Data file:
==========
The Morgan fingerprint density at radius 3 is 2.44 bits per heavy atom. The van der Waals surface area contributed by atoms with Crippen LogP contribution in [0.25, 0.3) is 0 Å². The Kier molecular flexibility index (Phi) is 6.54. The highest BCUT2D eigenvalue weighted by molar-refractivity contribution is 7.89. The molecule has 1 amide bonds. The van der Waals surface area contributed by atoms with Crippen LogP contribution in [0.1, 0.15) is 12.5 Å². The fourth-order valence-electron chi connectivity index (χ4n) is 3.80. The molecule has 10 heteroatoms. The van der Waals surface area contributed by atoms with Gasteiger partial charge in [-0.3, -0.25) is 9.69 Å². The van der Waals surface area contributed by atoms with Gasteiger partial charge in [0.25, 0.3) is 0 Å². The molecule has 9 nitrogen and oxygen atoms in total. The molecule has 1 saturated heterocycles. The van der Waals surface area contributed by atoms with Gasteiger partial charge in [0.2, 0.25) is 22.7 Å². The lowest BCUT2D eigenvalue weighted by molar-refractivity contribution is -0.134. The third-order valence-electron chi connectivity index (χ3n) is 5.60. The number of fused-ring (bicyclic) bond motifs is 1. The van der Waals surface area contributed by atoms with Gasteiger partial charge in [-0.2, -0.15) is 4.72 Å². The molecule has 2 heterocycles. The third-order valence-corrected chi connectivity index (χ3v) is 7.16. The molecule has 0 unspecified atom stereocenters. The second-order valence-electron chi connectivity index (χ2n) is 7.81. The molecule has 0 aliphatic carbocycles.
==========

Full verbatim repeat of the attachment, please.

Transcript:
The Morgan fingerprint density at radius 3 is 2.44 bits per heavy atom. The van der Waals surface area contributed by atoms with Crippen LogP contribution in [0.25, 0.3) is 0 Å². The Kier molecular flexibility index (Phi) is 6.54. The highest BCUT2D eigenvalue weighted by molar-refractivity contribution is 7.89. The molecule has 1 amide bonds. The van der Waals surface area contributed by atoms with Crippen LogP contribution in [0.1, 0.15) is 12.5 Å². The fourth-order valence-electron chi connectivity index (χ4n) is 3.80. The molecule has 10 heteroatoms. The van der Waals surface area contributed by atoms with Gasteiger partial charge in [-0.3, -0.25) is 9.69 Å². The van der Waals surface area contributed by atoms with Gasteiger partial charge in [0.25, 0.3) is 0 Å². The molecule has 9 nitrogen and oxygen atoms in total. The molecule has 1 saturated heterocycles. The van der Waals surface area contributed by atoms with Gasteiger partial charge in [0.2, 0.25) is 22.7 Å². The lowest BCUT2D eigenvalue weighted by molar-refractivity contribution is -0.134. The third-order valence-electron chi connectivity index (χ3n) is 5.60. The number of fused-ring (bicyclic) bond motifs is 1. The van der Waals surface area contributed by atoms with Gasteiger partial charge in [-0.2, -0.15) is 4.72 Å². The molecule has 2 heterocycles. The third-order valence-corrected chi connectivity index (χ3v) is 7.16. The molecule has 0 unspecified atom stereocenters. The second-order valence-electron chi connectivity index (χ2n) is 7.81. The molecule has 0 aliphatic carbocycles.